The Santa Clara County Superior Court sentenced today the last of 15 defendants who were running a massive statewide insurance scam in which they set up a telemarketing company to push overpriced and unneeded prescriptions and medical devices to thousands of Californians.
Seven defendants were sentenced for felonies and eight defendants for misdemeanors, with punishments including time in county jail.
The defendants – mostly Los Angeles residents – scammed about $40 million from insurance companies in the largest medical fraud case ever prosecuted in Santa Clara County. They called themselves “The Care Group.”
At least five insurance carriers were defrauded of approximately $40 million dollars throughout the state of California, with a loss of approximately $2.3 million occurring in Santa Clara County.
As part of the negotiated disposition, the defendants agreed to pay more than $8.3 million in restitution – making this the largest lump sum restitution recovery for victims in an insurance fraud case prosecuted by the Santa Clara County’s District Attorney’s Office. The money will be used for victim restitution.
“This group used people’s pain and illnesses to criminally enrich themselves,” District Attorney Jeff Rosen said in a statement. “They tried to hide behind a maze of dozens of shell corporations and straw owners. We found them anyway – and now they will pay back their victims and be held accountable.”
The multi-year, multi-agency investigation to unravel the complex scheme was called C.R.E.A.M. (Cash Rules Everything Around Me.), according to prosecutors.
Between 2015 to 2020, the defendants committed fraud on a massive state-wide scale by operating an illicit call center, Global Marketing, from their Beverly Hills offices on Wilshire Blvd.
The Care Group), a durable medical device company (California General DME), and six pharmacies were located in Southern California. They targeted unwitting patients throughout the state, including in Santa Clara County, filling and billing thousands of fraudulent prescriptions for items like neck braces and pain creams.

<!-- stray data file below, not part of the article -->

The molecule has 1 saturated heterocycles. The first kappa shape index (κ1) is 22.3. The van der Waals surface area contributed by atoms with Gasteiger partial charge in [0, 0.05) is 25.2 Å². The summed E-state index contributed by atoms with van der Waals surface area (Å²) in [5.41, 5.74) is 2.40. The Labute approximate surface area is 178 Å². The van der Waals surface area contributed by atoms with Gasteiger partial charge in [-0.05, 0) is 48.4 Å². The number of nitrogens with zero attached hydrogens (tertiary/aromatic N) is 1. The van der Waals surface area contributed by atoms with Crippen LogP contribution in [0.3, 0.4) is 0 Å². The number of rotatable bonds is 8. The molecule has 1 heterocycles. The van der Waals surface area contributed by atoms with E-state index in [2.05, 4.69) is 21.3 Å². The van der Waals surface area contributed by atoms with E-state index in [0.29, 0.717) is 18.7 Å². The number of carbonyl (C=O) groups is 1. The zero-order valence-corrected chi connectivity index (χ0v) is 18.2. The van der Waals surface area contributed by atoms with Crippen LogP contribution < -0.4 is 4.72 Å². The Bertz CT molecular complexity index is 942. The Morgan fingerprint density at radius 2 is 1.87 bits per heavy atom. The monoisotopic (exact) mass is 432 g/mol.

The scheme involved purchasing and turning small pharmacies into pain cream and medical device mills that only fulfilled prescriptions signed by doctors who received thousands of dollars in kickbacks.
The defendants selected pain creams and devices for their high reimbursement rates. For instance, the defendants would bill insurance companies upwards of $4,000 for medication that could be purchased for a few hundred dollars. The prescribing doctors rarely met with or spoke to the patients.
To create an aura of legitimacy, the telemarketers from Global Marketing would say they were from the “Physician’s Network” or “Doctor’s Network.” These were not real companies, prosecutors said.
The investigation was spearheaded by the District Attorney’s Office Bureau of Investigation in collaboration with the California Department of Insurance, and with assistance from California State Board of Pharmacy and the San Mateo, Monterey, and Los Angeles County district attorneys’ offices.
Clinton Mora is a reporter for Trending Insurance News. He has previously worked for the Forbes. As a contributor to Trending Insurance News, Clinton covers emerging a wide range of property and casualty insurance related stories.